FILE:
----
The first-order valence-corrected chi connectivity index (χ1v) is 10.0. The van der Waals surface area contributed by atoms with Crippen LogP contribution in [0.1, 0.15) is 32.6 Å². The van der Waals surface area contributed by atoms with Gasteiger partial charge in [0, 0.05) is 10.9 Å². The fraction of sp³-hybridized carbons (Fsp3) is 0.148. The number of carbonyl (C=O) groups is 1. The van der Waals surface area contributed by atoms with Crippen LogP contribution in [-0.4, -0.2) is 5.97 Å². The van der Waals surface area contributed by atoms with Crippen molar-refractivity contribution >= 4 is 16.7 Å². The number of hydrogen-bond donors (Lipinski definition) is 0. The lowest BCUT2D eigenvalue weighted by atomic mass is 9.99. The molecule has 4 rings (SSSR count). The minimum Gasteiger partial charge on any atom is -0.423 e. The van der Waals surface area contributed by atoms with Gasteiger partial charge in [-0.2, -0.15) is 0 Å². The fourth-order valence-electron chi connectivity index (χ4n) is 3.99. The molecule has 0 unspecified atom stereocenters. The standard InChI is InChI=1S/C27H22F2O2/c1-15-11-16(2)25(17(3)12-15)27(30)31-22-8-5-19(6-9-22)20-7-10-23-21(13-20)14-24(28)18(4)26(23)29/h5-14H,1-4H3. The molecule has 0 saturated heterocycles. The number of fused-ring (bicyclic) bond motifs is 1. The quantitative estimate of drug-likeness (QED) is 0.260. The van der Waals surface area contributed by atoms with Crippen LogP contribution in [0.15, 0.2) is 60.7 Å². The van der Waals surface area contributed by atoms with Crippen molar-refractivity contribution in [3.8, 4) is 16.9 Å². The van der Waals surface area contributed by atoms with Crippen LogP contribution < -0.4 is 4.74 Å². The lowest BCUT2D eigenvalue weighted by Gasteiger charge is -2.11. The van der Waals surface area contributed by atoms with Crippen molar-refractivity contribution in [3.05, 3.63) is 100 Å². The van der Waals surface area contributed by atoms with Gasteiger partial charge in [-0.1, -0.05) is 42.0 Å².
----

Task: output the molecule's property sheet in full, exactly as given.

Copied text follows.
The first-order valence-corrected chi connectivity index (χ1v) is 10.0. The van der Waals surface area contributed by atoms with Crippen LogP contribution in [0.1, 0.15) is 32.6 Å². The van der Waals surface area contributed by atoms with Gasteiger partial charge in [0, 0.05) is 10.9 Å². The fraction of sp³-hybridized carbons (Fsp3) is 0.148. The number of carbonyl (C=O) groups is 1. The van der Waals surface area contributed by atoms with Crippen LogP contribution in [-0.4, -0.2) is 5.97 Å². The van der Waals surface area contributed by atoms with Crippen molar-refractivity contribution >= 4 is 16.7 Å². The number of hydrogen-bond donors (Lipinski definition) is 0. The lowest BCUT2D eigenvalue weighted by atomic mass is 9.99. The molecule has 4 rings (SSSR count). The minimum Gasteiger partial charge on any atom is -0.423 e. The van der Waals surface area contributed by atoms with Gasteiger partial charge in [-0.2, -0.15) is 0 Å². The fourth-order valence-electron chi connectivity index (χ4n) is 3.99. The molecule has 0 unspecified atom stereocenters. The standard InChI is InChI=1S/C27H22F2O2/c1-15-11-16(2)25(17(3)12-15)27(30)31-22-8-5-19(6-9-22)20-7-10-23-21(13-20)14-24(28)18(4)26(23)29/h5-14H,1-4H3. The molecule has 0 saturated heterocycles. The number of fused-ring (bicyclic) bond motifs is 1. The quantitative estimate of drug-likeness (QED) is 0.260. The van der Waals surface area contributed by atoms with Crippen LogP contribution in [0.15, 0.2) is 60.7 Å². The van der Waals surface area contributed by atoms with Crippen molar-refractivity contribution in [3.8, 4) is 16.9 Å². The van der Waals surface area contributed by atoms with Crippen LogP contribution < -0.4 is 4.74 Å². The lowest BCUT2D eigenvalue weighted by Gasteiger charge is -2.11. The van der Waals surface area contributed by atoms with Crippen molar-refractivity contribution in [3.05, 3.63) is 100 Å². The van der Waals surface area contributed by atoms with Gasteiger partial charge in [-0.1, -0.05) is 42.0 Å².